This subproject is one of many research subprojects utilizing the resources provided by a Center grant funded by NIH/NCRR. The subproject and investigator (PI) may have received primary funding from another NIH source, and thus could be represented in other CRISP entries. The institution listed is for the Center, which is not necessarily the institution for the investigator. The realization that many essential functions of living cells are performed by nanoscale motors consisting of protein complexes has given rise to an intense effort to understand their mechanisms. We focus on F1 ATPase and DNA polymerase I, two very different molecular motors of fundamental importance in biology. We propose to perform atomic-scale simulations to obtain information not available from experiment. The research will lead to a deeper understanding of the function of these motors and in the case of DNA polymerase, show how malfunction is prevented. F1 ATPase, the smallest biological rotary motor, is composed of seven units, six of which (alpha3beta3) form a spherical globular construct around a central shaft, the gamma subunit, which rotates 1000/sec as a result of ATP hydrolysis in the catalytic beta subunits;when an applied torque rotates the g subunit in the reverse direction, the motor synthesizes ATP, its normal function in the cell. Our previous studies investigated the pathway of the conformational change and the nature of the mechanical coupling. The essential next step is to evaluate the coupling between the chemical steps (hydrolysis or synthesis of ATP) and the subunit conformations on the rotational pathway. Free energy simulations will be used to find the conformations that favor hydrolysis or synthesis. That such conformations exist is an essential aspect of this remarkable motor, which makes possible efficient synthesis or hydrolysis of ATP, depending on the direction of the rotation of the g subunit. Given these conformations, combined quantum mechanical/molecular mechanical simulations will be performed to evaluate the free energy barrier of the reaction and elucidate the origin of the catalytic rate enhancement. DNA polymerases are responsible for the accurate copying of genetic information from one cell generation to the next. Our previous studies have determined the details of the translocation step, an essential part of the motor function. It occurs after the addition of a base to the primer strand, so as to position the polymerase on the DNA for adding the next base. The results of this analysis will make possible exploration of the mechanism by which mismatches in DNA (i.e., critical errors that can cause cancer) stall DNA replication, a mechanism by which the essential high fidelity is achieved. Known crystal structures of the polymerase I bound to DNA with mismatched bases make possible simulations to determine the effect of these on the translocation step. In addition, based on a new single molecule experiment, the effect of mismatches on slowing the fingers closing transition will be explored. Finally, again using known crystal structures, free energy simulations will be performed to determine the effect of mismatches on the configuration of the active site. The results will complement our analysis of normal DNA replication by providing an understanding of certain pathologies. This is of considerable medical importance, as well being of interest itself and a subject of intense experimental research. Two very different, but important motors are included in the same proposal because the complementarity of the research will make the results all the more meaningful. The research in both areas requires multiple closely related simulations, which can be done most efficiently in parallel. Moreover, since specific details of subsequent calculations depend critically on the previous results, it is essential also to perform these simulations rapidly with fast turn-around. Given the large size of the systems under investigation (on the order of 180,000 particles for F1 ATPase and 140,000 for DNA polymerase I complex), a state-of-the-art supercomputer will be essential not only for large-scale production following the standard paradigm, but also as a research tool intimately coupled to the computational design.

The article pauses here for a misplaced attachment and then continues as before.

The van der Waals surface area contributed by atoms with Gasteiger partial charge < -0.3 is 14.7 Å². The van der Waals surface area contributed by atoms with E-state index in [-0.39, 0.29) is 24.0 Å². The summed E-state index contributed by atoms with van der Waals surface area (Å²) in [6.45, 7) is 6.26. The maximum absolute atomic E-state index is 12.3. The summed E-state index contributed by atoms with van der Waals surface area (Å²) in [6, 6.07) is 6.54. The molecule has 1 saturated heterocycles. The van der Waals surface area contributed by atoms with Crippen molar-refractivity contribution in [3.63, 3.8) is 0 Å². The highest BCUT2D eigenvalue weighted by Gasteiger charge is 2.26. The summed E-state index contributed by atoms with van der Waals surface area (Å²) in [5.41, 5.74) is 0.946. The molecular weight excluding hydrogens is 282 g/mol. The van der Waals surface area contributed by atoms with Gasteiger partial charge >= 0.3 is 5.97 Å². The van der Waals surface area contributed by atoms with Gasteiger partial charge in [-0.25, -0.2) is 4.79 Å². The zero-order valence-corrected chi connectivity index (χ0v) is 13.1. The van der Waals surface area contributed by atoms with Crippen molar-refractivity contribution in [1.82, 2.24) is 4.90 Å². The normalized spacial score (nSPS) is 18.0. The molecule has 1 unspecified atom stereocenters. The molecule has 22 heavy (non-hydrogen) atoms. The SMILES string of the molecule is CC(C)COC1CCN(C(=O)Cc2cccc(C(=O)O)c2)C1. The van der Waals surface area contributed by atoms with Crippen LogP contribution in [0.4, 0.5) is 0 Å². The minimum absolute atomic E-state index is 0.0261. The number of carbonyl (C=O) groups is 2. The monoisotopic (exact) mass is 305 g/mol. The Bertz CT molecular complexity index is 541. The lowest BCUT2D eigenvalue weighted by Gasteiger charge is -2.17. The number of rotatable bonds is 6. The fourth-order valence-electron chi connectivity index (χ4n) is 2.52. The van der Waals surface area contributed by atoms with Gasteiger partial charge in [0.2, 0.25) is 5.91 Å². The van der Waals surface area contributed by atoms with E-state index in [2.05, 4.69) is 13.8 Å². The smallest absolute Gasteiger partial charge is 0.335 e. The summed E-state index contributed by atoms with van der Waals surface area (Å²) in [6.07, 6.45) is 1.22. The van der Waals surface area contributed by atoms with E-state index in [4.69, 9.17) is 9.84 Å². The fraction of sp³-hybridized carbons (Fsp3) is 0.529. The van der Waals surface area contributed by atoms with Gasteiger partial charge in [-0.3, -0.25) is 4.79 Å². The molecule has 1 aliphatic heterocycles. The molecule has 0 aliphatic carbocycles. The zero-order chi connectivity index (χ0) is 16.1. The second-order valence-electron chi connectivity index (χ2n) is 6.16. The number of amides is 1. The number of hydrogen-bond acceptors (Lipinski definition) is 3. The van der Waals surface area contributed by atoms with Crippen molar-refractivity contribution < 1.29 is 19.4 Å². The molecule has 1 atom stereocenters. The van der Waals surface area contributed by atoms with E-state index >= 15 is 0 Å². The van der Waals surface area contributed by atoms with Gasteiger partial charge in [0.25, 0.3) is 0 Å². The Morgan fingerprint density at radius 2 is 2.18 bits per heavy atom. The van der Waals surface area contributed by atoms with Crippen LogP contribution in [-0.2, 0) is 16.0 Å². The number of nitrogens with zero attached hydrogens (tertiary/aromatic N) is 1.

Agency
National Institute of Health (NIH)
Institute
National Center for Research Resources (NCRR)
Type
Biotechnology Resource Grants (P41)
Project #
5P41RR006009-19
Application #
7956224
Study Section
Special Emphasis Panel (ZRG1-BCMB-Q (40))
Project Start
2009-08-01
Project End
2010-07-31
Budget Start
2009-08-01
Budget End
2010-07-31
Support Year
19
Fiscal Year
2009
Total Cost
$771
Indirect Cost
Name
Carnegie-Mellon University
Department
Biostatistics & Other Math Sci
Type
Schools of Arts and Sciences
DUNS #
052184116
City
Pittsburgh
State
PA
Country
United States
Zip Code
15213
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